Armed forces parade in show of support for 16 Days of Activism

STANDING FIRM: Corporal Alicia Prins with her colleagues during yeaterday's 16 Days of Activism parade. Picture: EUGENE COETZEE
STANDING FIRM: Corporal Alicia Prins with her colleagues during yeaterday’s 16 Days of Activism parade. Picture: EUGENE COETZEE

THE military launched its 16 Days of Activism for No Violence Against Women and Children awareness campaign during an armed forces parade at the Donkin Reserve in Central yesterday.

The campaign saw all military branches, including the army, air force and navy, participate in the march, which was also attended by police top brass.

The national theme of the 2015 campaign is “Count Me In Together, Moving A Non-Violent South Africa Forward”.

Guest speaker, the Salvation Army’s Major Margaret Stafford, addressed more than 100 military personnel, calling them – and all law enforcement agencies – the gatekeepers of society.

“We rely on you to keep us safe and to guide the community. Each day we are hearing more about attacks and brutal killings. We depend on our gatekeepers to watch over us and protect the society in which we live,” she said.

Stafford mentioned the recent terrorist attacks in France and Mali, saying this was the reality of the world we lived in.

“There are 49 murders a day in South Africa and unfortunately it is seen as the norm. It should not be the norm. We need you and other gatekeepers to stand up,” she said.

“The sexual offence figures might be down, but we know that only one in every 13 rapes is reported to police.”

The breaking of an international child porn ring which saw the arrest of a Plettenberg Bay man was also highlighted in her speech.

Eastern Cape Military Health Services commander Colonel Phindile Phike said the campaign included World Aids Day and Universal Children’s Day.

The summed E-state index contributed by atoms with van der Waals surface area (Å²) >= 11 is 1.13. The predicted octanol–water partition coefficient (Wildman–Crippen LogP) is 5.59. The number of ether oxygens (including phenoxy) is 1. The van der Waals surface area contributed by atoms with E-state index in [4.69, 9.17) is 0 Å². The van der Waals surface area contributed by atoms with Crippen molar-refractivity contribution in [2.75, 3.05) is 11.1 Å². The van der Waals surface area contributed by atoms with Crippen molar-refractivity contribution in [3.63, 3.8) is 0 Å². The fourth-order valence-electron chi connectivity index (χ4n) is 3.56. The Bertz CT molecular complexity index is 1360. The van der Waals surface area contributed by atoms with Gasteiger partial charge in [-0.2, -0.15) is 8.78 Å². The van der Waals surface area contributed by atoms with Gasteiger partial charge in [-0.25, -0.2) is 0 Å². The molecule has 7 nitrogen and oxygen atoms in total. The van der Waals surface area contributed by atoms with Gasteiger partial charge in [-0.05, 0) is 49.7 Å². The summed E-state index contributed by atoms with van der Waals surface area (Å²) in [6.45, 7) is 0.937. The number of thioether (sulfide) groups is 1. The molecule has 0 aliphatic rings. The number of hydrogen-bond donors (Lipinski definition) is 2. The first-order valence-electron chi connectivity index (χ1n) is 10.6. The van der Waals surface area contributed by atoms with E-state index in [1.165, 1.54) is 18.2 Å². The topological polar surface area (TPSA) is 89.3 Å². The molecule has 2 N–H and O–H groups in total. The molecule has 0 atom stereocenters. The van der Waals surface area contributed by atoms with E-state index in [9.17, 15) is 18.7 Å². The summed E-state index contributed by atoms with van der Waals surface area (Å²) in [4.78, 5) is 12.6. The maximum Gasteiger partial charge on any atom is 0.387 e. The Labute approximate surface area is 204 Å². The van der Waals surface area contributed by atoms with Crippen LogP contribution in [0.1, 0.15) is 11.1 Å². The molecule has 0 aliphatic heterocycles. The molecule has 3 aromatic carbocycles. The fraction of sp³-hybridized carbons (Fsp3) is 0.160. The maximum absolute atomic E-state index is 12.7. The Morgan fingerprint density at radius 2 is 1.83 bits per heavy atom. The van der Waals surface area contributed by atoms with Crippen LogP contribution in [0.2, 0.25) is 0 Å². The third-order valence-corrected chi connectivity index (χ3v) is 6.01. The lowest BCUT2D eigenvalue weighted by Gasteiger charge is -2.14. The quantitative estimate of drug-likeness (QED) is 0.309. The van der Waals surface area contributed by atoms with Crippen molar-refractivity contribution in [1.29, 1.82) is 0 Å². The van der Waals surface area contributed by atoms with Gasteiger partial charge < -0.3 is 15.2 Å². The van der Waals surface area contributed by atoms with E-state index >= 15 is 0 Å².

“This campaign aims to raise awareness about the negative impact of violence against women and children as well as all members of the community,” he said.

All physical violence and violent crimes should be reported and not tolerated.

“We soldiers should set an example for the community in which we live.”

Military spokesman Captain Cedric Paulse said the event was the launch of a campaign that would see other awareness events rolled out.

Provincial police commander Brigadier Marinda Mills said the police were aiming to make this a 365-day-a-year campaign.

“We do have additional events during the designated period and this year our first big event will take place in Bityi on Thursday.

“This is to campaign for the protection of survivors of violence and call for the elimination of crimes against vulnerable groups, which include women, children, people with disabilities and the elderly.”

Various operations will be held during the campaign, including raiding suspects, visiting crime hotspot areas and conducting door-to-door visits to raise awareness.

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